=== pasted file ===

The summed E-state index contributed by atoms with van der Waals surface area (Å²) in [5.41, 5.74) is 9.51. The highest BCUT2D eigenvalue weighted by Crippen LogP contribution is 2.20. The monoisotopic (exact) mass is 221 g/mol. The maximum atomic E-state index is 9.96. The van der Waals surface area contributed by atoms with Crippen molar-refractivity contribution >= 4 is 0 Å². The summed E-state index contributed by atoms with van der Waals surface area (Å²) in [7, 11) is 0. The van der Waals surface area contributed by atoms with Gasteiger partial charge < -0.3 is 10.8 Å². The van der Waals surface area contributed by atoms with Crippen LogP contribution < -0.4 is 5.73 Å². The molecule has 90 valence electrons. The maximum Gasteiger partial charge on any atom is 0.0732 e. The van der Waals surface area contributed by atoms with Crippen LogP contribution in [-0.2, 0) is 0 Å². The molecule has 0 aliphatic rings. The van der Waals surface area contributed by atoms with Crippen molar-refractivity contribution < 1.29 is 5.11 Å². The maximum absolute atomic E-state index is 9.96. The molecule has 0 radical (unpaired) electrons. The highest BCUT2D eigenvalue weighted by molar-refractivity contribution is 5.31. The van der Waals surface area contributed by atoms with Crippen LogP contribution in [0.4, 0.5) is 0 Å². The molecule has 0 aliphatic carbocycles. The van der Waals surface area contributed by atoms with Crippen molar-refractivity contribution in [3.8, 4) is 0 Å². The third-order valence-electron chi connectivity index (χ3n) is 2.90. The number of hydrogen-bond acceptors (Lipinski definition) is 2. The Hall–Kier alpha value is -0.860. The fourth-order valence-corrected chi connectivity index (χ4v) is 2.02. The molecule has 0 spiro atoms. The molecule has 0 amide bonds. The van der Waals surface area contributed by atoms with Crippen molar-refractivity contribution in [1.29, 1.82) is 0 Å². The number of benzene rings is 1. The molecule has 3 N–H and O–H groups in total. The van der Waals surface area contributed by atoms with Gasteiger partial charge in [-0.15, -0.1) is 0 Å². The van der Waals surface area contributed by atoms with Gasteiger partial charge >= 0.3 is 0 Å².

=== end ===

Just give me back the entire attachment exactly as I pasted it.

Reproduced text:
The summed E-state index contributed by atoms with van der Waals surface area (Å²) in [5.41, 5.74) is 9.51. The highest BCUT2D eigenvalue weighted by Crippen LogP contribution is 2.20. The monoisotopic (exact) mass is 221 g/mol. The maximum atomic E-state index is 9.96. The van der Waals surface area contributed by atoms with Crippen molar-refractivity contribution >= 4 is 0 Å². The summed E-state index contributed by atoms with van der Waals surface area (Å²) in [7, 11) is 0. The van der Waals surface area contributed by atoms with Gasteiger partial charge < -0.3 is 10.8 Å². The van der Waals surface area contributed by atoms with Crippen LogP contribution < -0.4 is 5.73 Å². The molecule has 90 valence electrons. The maximum Gasteiger partial charge on any atom is 0.0732 e. The van der Waals surface area contributed by atoms with Crippen LogP contribution in [-0.2, 0) is 0 Å². The molecule has 0 aliphatic rings. The van der Waals surface area contributed by atoms with Crippen molar-refractivity contribution < 1.29 is 5.11 Å². The maximum absolute atomic E-state index is 9.96. The molecule has 0 radical (unpaired) electrons. The highest BCUT2D eigenvalue weighted by molar-refractivity contribution is 5.31. The van der Waals surface area contributed by atoms with Crippen LogP contribution in [0.4, 0.5) is 0 Å². The molecule has 0 aliphatic carbocycles. The van der Waals surface area contributed by atoms with Crippen molar-refractivity contribution in [3.8, 4) is 0 Å². The third-order valence-electron chi connectivity index (χ3n) is 2.90. The number of hydrogen-bond acceptors (Lipinski definition) is 2. The Hall–Kier alpha value is -0.860. The fourth-order valence-corrected chi connectivity index (χ4v) is 2.02. The molecule has 0 spiro atoms. The molecule has 0 amide bonds. The van der Waals surface area contributed by atoms with Crippen molar-refractivity contribution in [1.29, 1.82) is 0 Å². The number of benzene rings is 1. The molecule has 3 N–H and O–H groups in total. The van der Waals surface area contributed by atoms with Gasteiger partial charge in [-0.15, -0.1) is 0 Å². The van der Waals surface area contributed by atoms with Gasteiger partial charge >= 0.3 is 0 Å².